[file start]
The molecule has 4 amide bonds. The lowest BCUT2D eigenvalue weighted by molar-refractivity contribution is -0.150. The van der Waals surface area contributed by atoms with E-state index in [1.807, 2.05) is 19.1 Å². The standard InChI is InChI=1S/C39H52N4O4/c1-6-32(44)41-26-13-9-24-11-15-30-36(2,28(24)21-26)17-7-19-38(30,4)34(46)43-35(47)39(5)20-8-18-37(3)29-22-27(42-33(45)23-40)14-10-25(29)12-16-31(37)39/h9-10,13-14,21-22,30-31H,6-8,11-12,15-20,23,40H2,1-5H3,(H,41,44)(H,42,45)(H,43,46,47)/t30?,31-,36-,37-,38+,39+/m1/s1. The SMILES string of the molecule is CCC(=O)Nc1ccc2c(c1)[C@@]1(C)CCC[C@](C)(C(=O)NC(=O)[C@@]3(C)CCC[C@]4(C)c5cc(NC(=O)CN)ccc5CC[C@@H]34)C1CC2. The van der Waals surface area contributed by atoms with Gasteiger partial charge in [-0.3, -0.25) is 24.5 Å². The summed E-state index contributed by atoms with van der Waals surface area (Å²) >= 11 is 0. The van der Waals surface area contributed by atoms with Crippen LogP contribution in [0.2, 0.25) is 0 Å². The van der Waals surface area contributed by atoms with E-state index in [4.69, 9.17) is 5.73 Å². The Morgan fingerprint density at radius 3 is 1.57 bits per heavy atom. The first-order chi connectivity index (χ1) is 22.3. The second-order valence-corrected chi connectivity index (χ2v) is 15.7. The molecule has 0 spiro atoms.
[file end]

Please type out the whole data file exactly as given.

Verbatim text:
The molecule has 4 amide bonds. The lowest BCUT2D eigenvalue weighted by molar-refractivity contribution is -0.150. The van der Waals surface area contributed by atoms with E-state index in [1.807, 2.05) is 19.1 Å². The standard InChI is InChI=1S/C39H52N4O4/c1-6-32(44)41-26-13-9-24-11-15-30-36(2,28(24)21-26)17-7-19-38(30,4)34(46)43-35(47)39(5)20-8-18-37(3)29-22-27(42-33(45)23-40)14-10-25(29)12-16-31(37)39/h9-10,13-14,21-22,30-31H,6-8,11-12,15-20,23,40H2,1-5H3,(H,41,44)(H,42,45)(H,43,46,47)/t30?,31-,36-,37-,38+,39+/m1/s1. The SMILES string of the molecule is CCC(=O)Nc1ccc2c(c1)[C@@]1(C)CCC[C@](C)(C(=O)NC(=O)[C@@]3(C)CCC[C@]4(C)c5cc(NC(=O)CN)ccc5CC[C@@H]34)C1CC2. The van der Waals surface area contributed by atoms with Gasteiger partial charge in [-0.3, -0.25) is 24.5 Å². The summed E-state index contributed by atoms with van der Waals surface area (Å²) >= 11 is 0. The van der Waals surface area contributed by atoms with Crippen LogP contribution in [0.2, 0.25) is 0 Å². The van der Waals surface area contributed by atoms with E-state index in [4.69, 9.17) is 5.73 Å². The Morgan fingerprint density at radius 3 is 1.57 bits per heavy atom. The first-order chi connectivity index (χ1) is 22.3. The second-order valence-corrected chi connectivity index (χ2v) is 15.7. The molecule has 0 spiro atoms.